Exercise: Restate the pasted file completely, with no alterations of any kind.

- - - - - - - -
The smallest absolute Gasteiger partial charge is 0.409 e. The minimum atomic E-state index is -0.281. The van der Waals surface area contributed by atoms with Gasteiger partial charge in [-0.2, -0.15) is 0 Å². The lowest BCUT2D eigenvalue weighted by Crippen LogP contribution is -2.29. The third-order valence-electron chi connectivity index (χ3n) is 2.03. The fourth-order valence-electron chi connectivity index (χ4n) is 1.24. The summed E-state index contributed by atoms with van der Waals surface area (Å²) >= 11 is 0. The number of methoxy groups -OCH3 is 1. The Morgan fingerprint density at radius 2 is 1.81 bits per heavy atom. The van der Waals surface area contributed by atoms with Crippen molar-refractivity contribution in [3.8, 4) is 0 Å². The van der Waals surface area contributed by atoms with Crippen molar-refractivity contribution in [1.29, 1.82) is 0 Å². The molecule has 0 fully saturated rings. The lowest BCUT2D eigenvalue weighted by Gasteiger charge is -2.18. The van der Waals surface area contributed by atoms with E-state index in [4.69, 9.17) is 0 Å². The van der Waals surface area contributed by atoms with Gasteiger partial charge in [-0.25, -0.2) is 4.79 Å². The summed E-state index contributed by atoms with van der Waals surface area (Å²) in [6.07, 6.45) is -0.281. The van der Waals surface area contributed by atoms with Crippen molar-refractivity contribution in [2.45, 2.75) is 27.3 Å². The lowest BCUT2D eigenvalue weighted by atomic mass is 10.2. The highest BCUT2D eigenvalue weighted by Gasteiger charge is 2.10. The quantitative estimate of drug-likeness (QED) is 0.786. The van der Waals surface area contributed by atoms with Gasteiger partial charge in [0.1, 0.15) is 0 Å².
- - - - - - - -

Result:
The smallest absolute Gasteiger partial charge is 0.409 e. The minimum atomic E-state index is -0.281. The van der Waals surface area contributed by atoms with Gasteiger partial charge in [-0.2, -0.15) is 0 Å². The lowest BCUT2D eigenvalue weighted by Crippen LogP contribution is -2.29. The third-order valence-electron chi connectivity index (χ3n) is 2.03. The fourth-order valence-electron chi connectivity index (χ4n) is 1.24. The summed E-state index contributed by atoms with van der Waals surface area (Å²) >= 11 is 0. The number of methoxy groups -OCH3 is 1. The Morgan fingerprint density at radius 2 is 1.81 bits per heavy atom. The van der Waals surface area contributed by atoms with Crippen molar-refractivity contribution in [3.8, 4) is 0 Å². The van der Waals surface area contributed by atoms with Crippen molar-refractivity contribution in [1.29, 1.82) is 0 Å². The molecule has 0 fully saturated rings. The lowest BCUT2D eigenvalue weighted by Gasteiger charge is -2.18. The van der Waals surface area contributed by atoms with E-state index in [4.69, 9.17) is 0 Å². The van der Waals surface area contributed by atoms with Gasteiger partial charge in [-0.25, -0.2) is 4.79 Å². The summed E-state index contributed by atoms with van der Waals surface area (Å²) in [6.07, 6.45) is -0.281. The van der Waals surface area contributed by atoms with Crippen molar-refractivity contribution in [2.45, 2.75) is 27.3 Å². The lowest BCUT2D eigenvalue weighted by atomic mass is 10.2. The highest BCUT2D eigenvalue weighted by Gasteiger charge is 2.10. The quantitative estimate of drug-likeness (QED) is 0.786. The van der Waals surface area contributed by atoms with Gasteiger partial charge in [0.1, 0.15) is 0 Å².